As the global nuclear energy industry at present is recovering from the potential death blows of the 11 March 2011 earthquake and subsequent tsunami that destroyed Japan’s six reactor Fukushima Daiichi nuclear complex, the battleground for nuclear power’s future seems increasingly to be shifting to Central and Eastern Europe. There, a legacy of aging Soviet reactors, allied to EU and NATO membership is heightening tensions between governments increasingly torn between Communist-era policies and a non-nuclear future.
Nowhere are the battle lines more starkly drawn than in Bulgaria, where the International Atomic Energy Agency has recommended several improvements to Bulgaria's sole remaining nuclear power plant at Kozloduy.
The fly in the ointment?
Bulgaria’s president Rosen Plevneliev, who stated that he will vote against the proposed building of a second Bulgarian NPP at Belene at the upcoming 27 January 2013 referendum.
On 27 January Bulgarians will vote on a referendum asking them to decide, "Should Bulgaria develop nuclear energy through the construction of a new nuclear plant?"
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In the meantime, international heavyweights have added their voices to the question of upgrading Bulgaria’s Kozlody NPP, with the International Atomic Energy Agency having recommended several improvements to the Kozloduy NPP. The IAEA said, “Severe accident management guidelines have not been created for situations that involve open reactor conditions or spent fuel ponds. Analyses of the cause of events are not always performed in a thorough and timely manner to prevent the recurrence of events related to human performance" before adding that the IAEA investigative team has also "identified good practices used at the plant that will be shared by the IAEA with the nuclear industry worldwide.”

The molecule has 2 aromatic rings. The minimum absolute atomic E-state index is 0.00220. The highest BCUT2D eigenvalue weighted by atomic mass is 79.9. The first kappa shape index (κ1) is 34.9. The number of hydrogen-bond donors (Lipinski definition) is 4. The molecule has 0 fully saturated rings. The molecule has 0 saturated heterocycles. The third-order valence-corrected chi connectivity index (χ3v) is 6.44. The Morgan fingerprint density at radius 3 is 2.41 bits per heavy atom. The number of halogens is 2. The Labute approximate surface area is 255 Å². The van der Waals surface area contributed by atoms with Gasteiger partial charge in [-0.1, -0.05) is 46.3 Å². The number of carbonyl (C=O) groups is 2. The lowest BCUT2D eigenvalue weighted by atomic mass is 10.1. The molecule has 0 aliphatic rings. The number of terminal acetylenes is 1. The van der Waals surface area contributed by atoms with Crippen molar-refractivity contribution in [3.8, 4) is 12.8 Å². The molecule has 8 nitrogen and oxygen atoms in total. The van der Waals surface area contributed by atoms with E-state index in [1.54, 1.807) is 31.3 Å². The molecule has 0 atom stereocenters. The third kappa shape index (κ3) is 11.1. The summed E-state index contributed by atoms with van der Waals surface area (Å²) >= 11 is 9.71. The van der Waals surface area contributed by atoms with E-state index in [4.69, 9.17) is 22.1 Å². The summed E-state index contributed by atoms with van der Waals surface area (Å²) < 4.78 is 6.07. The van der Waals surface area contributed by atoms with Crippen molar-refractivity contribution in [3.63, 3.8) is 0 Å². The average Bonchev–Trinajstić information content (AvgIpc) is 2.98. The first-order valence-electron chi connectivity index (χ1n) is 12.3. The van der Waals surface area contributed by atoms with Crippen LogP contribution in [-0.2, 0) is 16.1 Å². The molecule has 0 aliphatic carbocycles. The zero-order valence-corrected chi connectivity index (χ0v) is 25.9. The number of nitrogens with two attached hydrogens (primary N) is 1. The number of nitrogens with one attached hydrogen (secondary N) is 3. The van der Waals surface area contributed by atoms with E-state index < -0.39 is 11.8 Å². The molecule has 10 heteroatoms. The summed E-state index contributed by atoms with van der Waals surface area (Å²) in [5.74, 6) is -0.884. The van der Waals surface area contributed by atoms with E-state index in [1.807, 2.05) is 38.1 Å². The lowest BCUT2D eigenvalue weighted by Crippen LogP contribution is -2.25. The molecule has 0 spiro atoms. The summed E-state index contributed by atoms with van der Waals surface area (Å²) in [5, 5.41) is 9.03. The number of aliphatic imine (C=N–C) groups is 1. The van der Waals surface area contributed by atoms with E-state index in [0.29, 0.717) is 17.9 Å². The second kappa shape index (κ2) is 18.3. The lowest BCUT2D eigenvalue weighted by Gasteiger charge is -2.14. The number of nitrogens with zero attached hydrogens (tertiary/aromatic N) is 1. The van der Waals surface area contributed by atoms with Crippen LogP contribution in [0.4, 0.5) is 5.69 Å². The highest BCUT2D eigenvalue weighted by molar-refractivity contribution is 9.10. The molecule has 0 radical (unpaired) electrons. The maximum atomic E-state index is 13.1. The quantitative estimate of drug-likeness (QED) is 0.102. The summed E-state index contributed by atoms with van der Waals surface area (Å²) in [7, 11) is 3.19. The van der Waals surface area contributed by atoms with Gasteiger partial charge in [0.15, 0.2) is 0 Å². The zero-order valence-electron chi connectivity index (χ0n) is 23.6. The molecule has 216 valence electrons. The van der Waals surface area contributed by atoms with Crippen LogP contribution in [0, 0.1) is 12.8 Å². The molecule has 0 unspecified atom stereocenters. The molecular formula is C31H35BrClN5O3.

The referendum is hardly insignificant, as currently only Kozloduy NPP’s 1,000 megawatt units 5 and 6 are operational. Bulgaria agreed to shut down the site’s 440 megawatt units 1-4 in 2002 and 2006 as part of its European Union accession talks under pressure from Brussels.
So, who’s behind the vote?
The opposition Bulgarian Socialist Party, which was in power when the latest move to restart building the 2,000-megawatt Belene NPP was made seven years ago, following an international tender to choose a builder, which was won, not surprisingly, by the Russia Federation's state nuclear firm Atomstroiekhsport, which officially began building the plant in September 2008, 27 years after the site was originally approved in 1981, during the Soviet era.
At lot has changed since then, not least Bulgaria’s entry into both the EU and NATO, as well as Atomstroiekhsport’s shrinking order book.
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Looking forward to next month’s vote, many analysts believe that there is little that the referendum ultimately accomplish except to keep the Belene NPP project and its concomitant costs in a time of fiscal austerity in the public’s awareness in advance of the upcoming general election, scheduled for the summer of 2013.
Unlike many Western European countries, nuclear energy is hardly at present a burning issue in Bulgaria - a poll conducted last month by Bulgaria’s National Public Opinion Centre found that a paltry 7 percent of respondents said they were well informed about matters of nuclear energy and search both the local media and the Internet for information on the subject, while of those who intend to vote in the referendum, 62.5 percent said they would vote “yes” and 37.5 percent would vote “no.” Meglena Kuneva, leader of the party Bulgaria for Citizens Movement, says the high level of public support for nuclear power shows what a "meaningless" referendum it will be, commenting, "It is clear that people here generally support nuclear energy… The opinion of the majority of Bulgarians is clear and there was never ever doubt about it. There is no conflict in the public opinion, so there is no need for them to ask us whether we want to have nuclear energy or not."
So, an indifferent electorate, a president in opposition, and billions of dollars at stake – place your bets.
By. John C.K. Daly of Oilprice.com